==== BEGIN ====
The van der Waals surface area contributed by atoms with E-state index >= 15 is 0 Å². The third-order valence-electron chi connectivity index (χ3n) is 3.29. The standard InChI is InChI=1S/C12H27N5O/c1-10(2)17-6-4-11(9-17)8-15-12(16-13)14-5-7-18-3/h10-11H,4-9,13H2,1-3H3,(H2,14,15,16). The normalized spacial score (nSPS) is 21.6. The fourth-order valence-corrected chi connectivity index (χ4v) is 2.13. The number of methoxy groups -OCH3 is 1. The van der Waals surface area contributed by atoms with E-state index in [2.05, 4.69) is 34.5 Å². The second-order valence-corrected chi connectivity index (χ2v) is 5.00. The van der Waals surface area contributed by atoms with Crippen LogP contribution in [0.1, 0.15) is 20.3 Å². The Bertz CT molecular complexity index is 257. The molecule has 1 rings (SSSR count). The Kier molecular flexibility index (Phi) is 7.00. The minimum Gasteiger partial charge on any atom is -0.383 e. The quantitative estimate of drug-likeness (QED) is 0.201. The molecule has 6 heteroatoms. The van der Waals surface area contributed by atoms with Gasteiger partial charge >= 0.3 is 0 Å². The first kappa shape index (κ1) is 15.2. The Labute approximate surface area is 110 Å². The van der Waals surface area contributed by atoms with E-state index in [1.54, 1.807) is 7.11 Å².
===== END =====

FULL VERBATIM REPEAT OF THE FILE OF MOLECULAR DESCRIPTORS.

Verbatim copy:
The van der Waals surface area contributed by atoms with E-state index >= 15 is 0 Å². The third-order valence-electron chi connectivity index (χ3n) is 3.29. The standard InChI is InChI=1S/C12H27N5O/c1-10(2)17-6-4-11(9-17)8-15-12(16-13)14-5-7-18-3/h10-11H,4-9,13H2,1-3H3,(H2,14,15,16). The normalized spacial score (nSPS) is 21.6. The fourth-order valence-corrected chi connectivity index (χ4v) is 2.13. The number of methoxy groups -OCH3 is 1. The van der Waals surface area contributed by atoms with E-state index in [2.05, 4.69) is 34.5 Å². The second-order valence-corrected chi connectivity index (χ2v) is 5.00. The van der Waals surface area contributed by atoms with Crippen LogP contribution in [0.1, 0.15) is 20.3 Å². The Bertz CT molecular complexity index is 257. The molecule has 1 rings (SSSR count). The Kier molecular flexibility index (Phi) is 7.00. The minimum Gasteiger partial charge on any atom is -0.383 e. The quantitative estimate of drug-likeness (QED) is 0.201. The molecule has 6 heteroatoms. The van der Waals surface area contributed by atoms with Gasteiger partial charge >= 0.3 is 0 Å². The first kappa shape index (κ1) is 15.2. The Labute approximate surface area is 110 Å². The van der Waals surface area contributed by atoms with E-state index in [1.54, 1.807) is 7.11 Å².